If the measured strain exceeded the predetermined threshold strain because the hooks of lure 201 became irretrievably stuck, then microprocessor 301 erases the data stored in memory 320, and instructs hook release system 304 to release hook 215, thereby allowing lure 201 to be retrieved. Hook release system 304 is described in more detail below.
Processor 301 differentiates between a hooked fish and a stuck lure by monitoring the time that the measured strain continuously exceeds the predetermined threshold strain. The fisherman is instructed to continuously pull on lure 201 for a relatively long predetermined time period (e.g., one minute) in the event that lure 201 becomes stuck. The predetermined time period is selected to be long enough that normal fishing activities (e.g., landing a fish) would never result in a measured strain that continuously exceeds the predetermined threshold strain for the predetermined time period. Upon detecting that the measured strain continuously exceeds the predetermined threshold strain for the predetermined time period, processor 301 identifies the event as a stuck lure. In this manner, processor 301 is reliably able to identify when lure 201 is irretrievably stuck. Conversely, microprocessor 301 never activates hook release system 304 during normal fishing activities.
In accordance with another embodiment, strain gauge system 305 is coupled between line attachment ring 210 and body 205. However, in this embodiment, processor 301 must be prevented from performing undesired operations during the casting process (when the detected strain may exceed the predetermined threshold strain).
Turning now to the other sensors in E/M control system 300, depth sounder 307 is an active device, which is controlled by processor 301 to transmit an acoustic signal while lure 205 is in the water. Processor 301 causes depth sounder 307 to periodically transmit the acoustic signal. The acoustic signal reflects off the bottom of the body of water (e.g., the lake bottom) and returns to depth sounder 307. Depth sounder 307 detects the reflected acoustic signal. In response, depth sounder 307 transmits signals to processor 301 which are representative of the distance from the lure 201 to the bottom of the body of water (i.e., the depth of the water). In general, processor 301 determines the time elapsed between the time that the acoustic signal was transmitted from depth sounder 307, and the time the reflected acoustic signal was received by depth sounder 307, and uses this information (along with the known signal propagation speed in water) to calculate the depth of the water. Each time that processor 301 calculates the water depth, the result is stored in memory 320. In one embodiment, processor 301 overwrites the same location in memory each time the water depth is calculated. In this embodiment, processor 301 may disable depth sounder 307 upon detecting that the measured strain exceeds the predetermined threshold strain. By disabling depth sounder 307 in this manner, memory 320 will effectively store a water depth calculation which is representative of the water depth where the fish strikes lure 201.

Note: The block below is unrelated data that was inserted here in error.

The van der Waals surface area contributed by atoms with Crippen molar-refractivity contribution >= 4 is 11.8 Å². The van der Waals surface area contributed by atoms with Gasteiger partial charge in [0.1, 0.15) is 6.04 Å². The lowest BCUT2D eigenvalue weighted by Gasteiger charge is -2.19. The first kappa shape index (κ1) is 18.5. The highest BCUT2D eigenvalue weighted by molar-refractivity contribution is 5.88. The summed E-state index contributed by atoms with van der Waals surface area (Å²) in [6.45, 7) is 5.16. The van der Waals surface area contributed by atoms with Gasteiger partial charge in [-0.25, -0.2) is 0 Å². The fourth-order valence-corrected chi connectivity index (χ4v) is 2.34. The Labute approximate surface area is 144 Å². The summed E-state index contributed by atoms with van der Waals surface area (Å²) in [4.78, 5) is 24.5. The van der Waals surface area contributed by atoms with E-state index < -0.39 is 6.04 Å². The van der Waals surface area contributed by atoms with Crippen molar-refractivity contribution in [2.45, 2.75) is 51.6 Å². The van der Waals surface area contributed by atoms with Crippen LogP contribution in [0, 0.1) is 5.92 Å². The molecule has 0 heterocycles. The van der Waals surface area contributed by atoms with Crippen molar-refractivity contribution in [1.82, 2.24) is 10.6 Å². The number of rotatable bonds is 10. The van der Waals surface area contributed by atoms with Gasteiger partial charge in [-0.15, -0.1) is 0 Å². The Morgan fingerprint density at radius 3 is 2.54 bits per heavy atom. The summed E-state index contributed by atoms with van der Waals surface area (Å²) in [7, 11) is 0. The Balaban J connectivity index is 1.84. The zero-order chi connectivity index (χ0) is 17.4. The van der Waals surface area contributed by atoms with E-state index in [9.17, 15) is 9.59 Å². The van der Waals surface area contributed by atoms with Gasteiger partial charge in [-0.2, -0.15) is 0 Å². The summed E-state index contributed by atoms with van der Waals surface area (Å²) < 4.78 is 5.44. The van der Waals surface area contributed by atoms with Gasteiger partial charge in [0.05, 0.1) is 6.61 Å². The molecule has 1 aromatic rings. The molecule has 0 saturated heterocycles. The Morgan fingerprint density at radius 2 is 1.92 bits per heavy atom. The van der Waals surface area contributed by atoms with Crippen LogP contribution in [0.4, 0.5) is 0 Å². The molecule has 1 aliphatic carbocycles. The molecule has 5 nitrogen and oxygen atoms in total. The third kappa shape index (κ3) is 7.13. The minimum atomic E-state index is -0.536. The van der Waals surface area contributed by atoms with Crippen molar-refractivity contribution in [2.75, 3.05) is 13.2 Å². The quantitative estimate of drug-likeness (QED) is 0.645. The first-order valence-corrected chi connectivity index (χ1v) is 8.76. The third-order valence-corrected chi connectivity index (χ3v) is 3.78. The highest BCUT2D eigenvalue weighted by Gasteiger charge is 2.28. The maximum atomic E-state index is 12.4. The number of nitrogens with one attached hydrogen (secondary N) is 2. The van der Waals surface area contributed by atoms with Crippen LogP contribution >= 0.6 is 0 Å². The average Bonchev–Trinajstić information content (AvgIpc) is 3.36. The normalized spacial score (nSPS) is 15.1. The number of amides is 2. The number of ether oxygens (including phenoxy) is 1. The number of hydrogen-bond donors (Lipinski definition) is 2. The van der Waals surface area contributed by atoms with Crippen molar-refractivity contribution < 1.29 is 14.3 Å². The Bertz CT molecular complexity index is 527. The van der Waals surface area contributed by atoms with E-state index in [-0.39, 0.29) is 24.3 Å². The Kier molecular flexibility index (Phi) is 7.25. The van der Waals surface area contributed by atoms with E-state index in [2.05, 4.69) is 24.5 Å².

In another embodiment, processor 301 stores each water depth calculation separately within memory 320. In accordance with one embodiment, depth sounder 307 is a piezoceramic transducer available from cryotech.com.tw as part number 25C-10 EAR. This device operates at 25 KHz, includes both a transmitter and receiver, has an outside diameter of 9.9 mm, and is enclosed and waterproof. Other depth sounders 307 can be used in other embodiments.
Turning now to the next sensor, depth gauge 308 is a passive device, which measures the external water pressure applied to lure 201. This pressure increases as the depth of lure 201 increases. Thus, depth gauge 308 provides a measurement of the depth of lure 205 under the water surface. Depth gauge 308 continuously provides a pressure measurement to processor 301. Processor 301 may periodically record this pressure (lure depth) measurement in memory 320. Alternately, processor 301 may record the pressure (lure depth) measurement in memory 320 only when the measured strain exceeds the predetermined threshold strain (i.e., when a fish is hooked on lure 201, or lure 201 becomes stuck). In accordance with one embodiment, depth gauge 308 is available from Intersema Sensoric SA, Ch. Chapons-des-Pres 11, CH-2022 BEVAIX, Switzerland, as part number MS54xx (RoHS). Other depth gauges can be used in other embodiments.
Temperature sensor 309 is a passive device, which measures the temperature of the water when lure 201 is submerged. Temperature sensor 309 should be locates as close to the outer surface of body 205 as possible to obtain an accurate temperature measurement. Temperature sensor 309 continuously provides a temperature measurement to processor 301. Processor 301 may periodically record the water temperature measurement in memory 320. Alternately, processor 301 may record the water temperature measurement in memory 320 only when the measured strain exceeds the predetermined threshold strain (i.e., when a fish is hooked on lure 201, or lure 201 becomes stuck). In accordance with one embodiment, the functionality of temperature sensor 309 is provided by the above-described depth gauge available from Intersema Sensoric SA.